Friday, March 23, 2012
A common and effective form of intervention for treating depression is CBT (cognitive behavioural therapy). More recent work has found that a "lighter" version of CBT is to have people with mild to moderate depression focus on positive things in waking life and to stop avoidance behaviour. That is, people with depression begin to stop socializing and begin living more with their own negative thoughts and feelings. By focusing on positive things, doing things that they previously enjoyed, and actively engaging in mood-enhancing behaviours such as smiling, saying hello to people and not complaining results in an uplifting of mood. How might this information help in terms of dream imagery and dream interpretation for people with mild to moderate depression?
Friday, March 16, 2012
A long standing debate in the psychological literature is the notion that dreams do, or do not, have meaning for the dreamer. As the body of research literature evolved over time it became apparent that dream imagery was meaningful to the dreamer on many levels. How can the stroop test help researchers and participants understand that dreams are meaningful?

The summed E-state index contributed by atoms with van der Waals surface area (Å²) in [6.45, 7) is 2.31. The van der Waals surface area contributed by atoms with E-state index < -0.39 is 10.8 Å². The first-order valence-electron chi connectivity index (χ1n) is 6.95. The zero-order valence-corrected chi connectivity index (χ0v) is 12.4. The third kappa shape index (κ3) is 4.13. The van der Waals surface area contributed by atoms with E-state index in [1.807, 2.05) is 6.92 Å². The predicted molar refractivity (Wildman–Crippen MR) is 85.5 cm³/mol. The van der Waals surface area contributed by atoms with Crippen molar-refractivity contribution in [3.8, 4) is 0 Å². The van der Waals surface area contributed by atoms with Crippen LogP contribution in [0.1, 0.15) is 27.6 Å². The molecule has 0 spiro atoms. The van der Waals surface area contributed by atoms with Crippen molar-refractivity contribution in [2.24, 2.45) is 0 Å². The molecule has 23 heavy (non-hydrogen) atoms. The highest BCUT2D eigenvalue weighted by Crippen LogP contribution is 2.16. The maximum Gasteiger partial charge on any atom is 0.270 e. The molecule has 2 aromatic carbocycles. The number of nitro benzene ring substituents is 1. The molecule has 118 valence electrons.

Friday, March 9, 2012
It has been recorded from the beginning of dream writings that people can dream about events in the future. That is, dream imagery can represent events that have not yet happened in time. Researchers have tried to simulate this phenomena in terms of both lab and home dream studies. Having had the opportunity to dream about a future event, what are some of the features of these dreams and how do they differ from problem-solving or emotion-regulating dreams?
Friday, March 2, 2012
A common practice with both self-guided and therapist-guided dream work is to keep a dream journal. The journal becomes a valuable tool for the dreamer and for the therapist, if it is therapist-guided. How might the journal be helpful and what are the major features of keeping a dream journal?